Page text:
Tuesday, October 10, 2006
This past week during chapel we had two opposing view points on Just War and Pacifism. These talks were delivered by two members of the faculty. (One of them being my philosophy professor.) It's interesting to note that the week directly after these talks were presented, North Korea announced their test.
Flash forward to this morning. Chapel was based soley around this issue. The speaker was a well known business man who "encountered" the true message of Jesus late in his life. (I say the "true message" simply because he denounced, in so many words, the American dream being linked to the Gospel. I.E., this quote.) This transformation began in 1993 with an opportunity to work on the front lines during the war in Bosnia. I can see how that experience could change someone's life.
For the past nine years he has been making trips to North Korea to help with humanitarian aid. So he told his story. A story of a dark land with seemingly no hope. A story of a propaganda driven government intent on keeping its citizens in the dark. A story of a land whose economic structure has collapsed causing 3 million people to die of hunger in the past three years.
This man's call was not a call to arms however. It was not a "war cry" of injustice, but a word of prudence and caution. He urged and pleaded not to "demonize" the individuals in North Korea, but to remember first and foremost that there are 24 million "people" that live there. People who laugh and cry as we do. Sons and Daughters...Mothers and Fathers. It is very easy to allow fear to set into out hearts. To immediately condemn.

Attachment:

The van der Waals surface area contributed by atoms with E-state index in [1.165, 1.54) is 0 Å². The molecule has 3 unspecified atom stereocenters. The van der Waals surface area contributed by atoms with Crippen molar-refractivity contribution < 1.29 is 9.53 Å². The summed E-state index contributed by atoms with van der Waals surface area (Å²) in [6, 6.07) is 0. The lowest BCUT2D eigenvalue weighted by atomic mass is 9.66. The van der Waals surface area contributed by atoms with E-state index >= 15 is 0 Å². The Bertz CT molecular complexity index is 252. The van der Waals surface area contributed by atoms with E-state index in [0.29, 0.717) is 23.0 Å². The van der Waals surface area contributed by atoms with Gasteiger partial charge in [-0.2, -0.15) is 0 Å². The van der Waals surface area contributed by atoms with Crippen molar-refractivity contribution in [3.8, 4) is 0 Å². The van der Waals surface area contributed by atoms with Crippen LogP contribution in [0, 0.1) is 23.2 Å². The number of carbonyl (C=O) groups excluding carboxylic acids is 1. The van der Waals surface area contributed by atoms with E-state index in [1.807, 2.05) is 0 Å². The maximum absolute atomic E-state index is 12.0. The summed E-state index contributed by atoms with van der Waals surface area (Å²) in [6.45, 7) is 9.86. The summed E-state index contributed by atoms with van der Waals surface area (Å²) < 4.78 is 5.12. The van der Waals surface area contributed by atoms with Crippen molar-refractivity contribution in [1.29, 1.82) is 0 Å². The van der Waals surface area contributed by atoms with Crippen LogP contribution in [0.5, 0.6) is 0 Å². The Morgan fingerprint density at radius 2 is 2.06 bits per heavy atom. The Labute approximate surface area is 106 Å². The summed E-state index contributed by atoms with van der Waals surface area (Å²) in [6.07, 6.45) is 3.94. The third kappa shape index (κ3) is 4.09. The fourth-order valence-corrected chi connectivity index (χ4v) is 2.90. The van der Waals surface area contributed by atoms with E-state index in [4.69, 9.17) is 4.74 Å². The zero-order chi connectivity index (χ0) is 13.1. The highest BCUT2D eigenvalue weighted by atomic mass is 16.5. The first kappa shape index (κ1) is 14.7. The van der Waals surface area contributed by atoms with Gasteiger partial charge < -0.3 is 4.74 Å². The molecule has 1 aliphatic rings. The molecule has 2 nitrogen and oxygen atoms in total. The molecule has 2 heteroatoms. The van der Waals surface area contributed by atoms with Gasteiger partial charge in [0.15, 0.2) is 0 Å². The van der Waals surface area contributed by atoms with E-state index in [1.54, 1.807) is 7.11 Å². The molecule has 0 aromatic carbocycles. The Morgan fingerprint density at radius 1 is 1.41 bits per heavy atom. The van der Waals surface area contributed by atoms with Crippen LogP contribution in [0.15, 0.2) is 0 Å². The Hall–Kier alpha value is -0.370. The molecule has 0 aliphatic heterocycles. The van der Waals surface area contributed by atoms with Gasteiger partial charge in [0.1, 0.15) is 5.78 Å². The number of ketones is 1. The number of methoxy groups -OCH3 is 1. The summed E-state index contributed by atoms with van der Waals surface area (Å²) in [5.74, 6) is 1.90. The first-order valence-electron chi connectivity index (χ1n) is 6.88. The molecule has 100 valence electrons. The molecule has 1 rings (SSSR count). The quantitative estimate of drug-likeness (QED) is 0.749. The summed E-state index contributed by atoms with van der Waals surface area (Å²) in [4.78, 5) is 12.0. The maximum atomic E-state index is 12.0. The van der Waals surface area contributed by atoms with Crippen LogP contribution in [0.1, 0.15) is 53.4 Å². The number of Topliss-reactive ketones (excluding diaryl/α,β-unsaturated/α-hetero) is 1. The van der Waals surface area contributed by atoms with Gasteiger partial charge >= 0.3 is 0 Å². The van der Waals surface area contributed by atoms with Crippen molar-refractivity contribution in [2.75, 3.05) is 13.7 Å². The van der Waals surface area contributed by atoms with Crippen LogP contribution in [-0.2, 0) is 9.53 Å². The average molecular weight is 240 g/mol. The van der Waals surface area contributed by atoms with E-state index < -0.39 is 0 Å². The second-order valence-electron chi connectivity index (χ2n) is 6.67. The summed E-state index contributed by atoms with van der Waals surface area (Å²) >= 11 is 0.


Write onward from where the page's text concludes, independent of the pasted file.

This man continued his story of North Korea. It's true that yesterday there were rumblings underground. Rumblings of a destructive sort, but it is also true that there is another type of rumblings. The underground church has been present in North Korea for over 60 years. "The closest thing to the New Testament church that I have seen," he proclaimed. An underground explosion of another kind where scripture is read, prayers are said and songs are sung to the tunes of military marches but with different lyrics meant to subvert the current empire.
So we prayed. We prayed for prudence and caution. We prayed that justice would be done. We prayed for our enemies and peace to reign. We prayed and were present.
"You have heard that it was said, 'Love your neighbors and hate your enemy.' But I tell you, love you enemies and pray for those who persecute you, that you may be children of your Father in heaven. He causes his rain to rise on the evil and the good, and sends rain on the righteous and the unrighteous. If you love those who love you, what reward will you get? Are not even the tax collectors doing that? And if you greet only your own people, what are you doing more then others? Do not even pagans do that? Be perfect, therefore, as you heavenly father is perfect."